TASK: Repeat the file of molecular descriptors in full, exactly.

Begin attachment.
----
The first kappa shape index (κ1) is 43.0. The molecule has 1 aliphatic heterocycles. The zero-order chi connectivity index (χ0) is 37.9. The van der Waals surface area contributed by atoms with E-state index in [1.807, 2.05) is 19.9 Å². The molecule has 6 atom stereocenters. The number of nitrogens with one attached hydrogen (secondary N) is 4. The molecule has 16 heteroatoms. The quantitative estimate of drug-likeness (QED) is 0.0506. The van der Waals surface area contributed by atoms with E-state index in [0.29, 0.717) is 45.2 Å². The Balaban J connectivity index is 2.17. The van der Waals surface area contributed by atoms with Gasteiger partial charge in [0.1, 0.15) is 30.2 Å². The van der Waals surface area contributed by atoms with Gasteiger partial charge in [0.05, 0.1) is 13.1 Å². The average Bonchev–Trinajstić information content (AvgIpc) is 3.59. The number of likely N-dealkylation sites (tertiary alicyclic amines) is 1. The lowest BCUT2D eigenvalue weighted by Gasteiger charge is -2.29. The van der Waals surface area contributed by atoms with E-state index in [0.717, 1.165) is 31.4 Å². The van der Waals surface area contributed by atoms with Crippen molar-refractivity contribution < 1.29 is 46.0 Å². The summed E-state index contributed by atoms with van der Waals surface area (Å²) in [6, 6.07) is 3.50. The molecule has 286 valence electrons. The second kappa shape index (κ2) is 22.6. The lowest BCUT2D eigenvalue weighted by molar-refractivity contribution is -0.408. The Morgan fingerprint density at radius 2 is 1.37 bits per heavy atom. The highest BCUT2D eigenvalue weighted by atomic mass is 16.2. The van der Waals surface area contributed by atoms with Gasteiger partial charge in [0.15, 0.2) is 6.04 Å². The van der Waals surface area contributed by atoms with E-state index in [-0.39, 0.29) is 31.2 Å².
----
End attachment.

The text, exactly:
The first kappa shape index (κ1) is 43.0. The molecule has 1 aliphatic heterocycles. The zero-order chi connectivity index (χ0) is 37.9. The van der Waals surface area contributed by atoms with E-state index in [1.807, 2.05) is 19.9 Å². The molecule has 6 atom stereocenters. The number of nitrogens with one attached hydrogen (secondary N) is 4. The molecule has 16 heteroatoms. The quantitative estimate of drug-likeness (QED) is 0.0506. The van der Waals surface area contributed by atoms with E-state index in [0.29, 0.717) is 45.2 Å². The Balaban J connectivity index is 2.17. The van der Waals surface area contributed by atoms with Gasteiger partial charge in [0.1, 0.15) is 30.2 Å². The van der Waals surface area contributed by atoms with Gasteiger partial charge in [0.05, 0.1) is 13.1 Å². The average Bonchev–Trinajstić information content (AvgIpc) is 3.59. The number of likely N-dealkylation sites (tertiary alicyclic amines) is 1. The lowest BCUT2D eigenvalue weighted by Gasteiger charge is -2.29. The van der Waals surface area contributed by atoms with E-state index in [0.717, 1.165) is 31.4 Å². The van der Waals surface area contributed by atoms with Crippen molar-refractivity contribution < 1.29 is 46.0 Å². The summed E-state index contributed by atoms with van der Waals surface area (Å²) in [6, 6.07) is 3.50. The molecule has 286 valence electrons. The second kappa shape index (κ2) is 22.6. The lowest BCUT2D eigenvalue weighted by molar-refractivity contribution is -0.408. The Morgan fingerprint density at radius 2 is 1.37 bits per heavy atom. The highest BCUT2D eigenvalue weighted by atomic mass is 16.2. The van der Waals surface area contributed by atoms with Gasteiger partial charge in [0.15, 0.2) is 6.04 Å². The van der Waals surface area contributed by atoms with E-state index in [-0.39, 0.29) is 31.2 Å².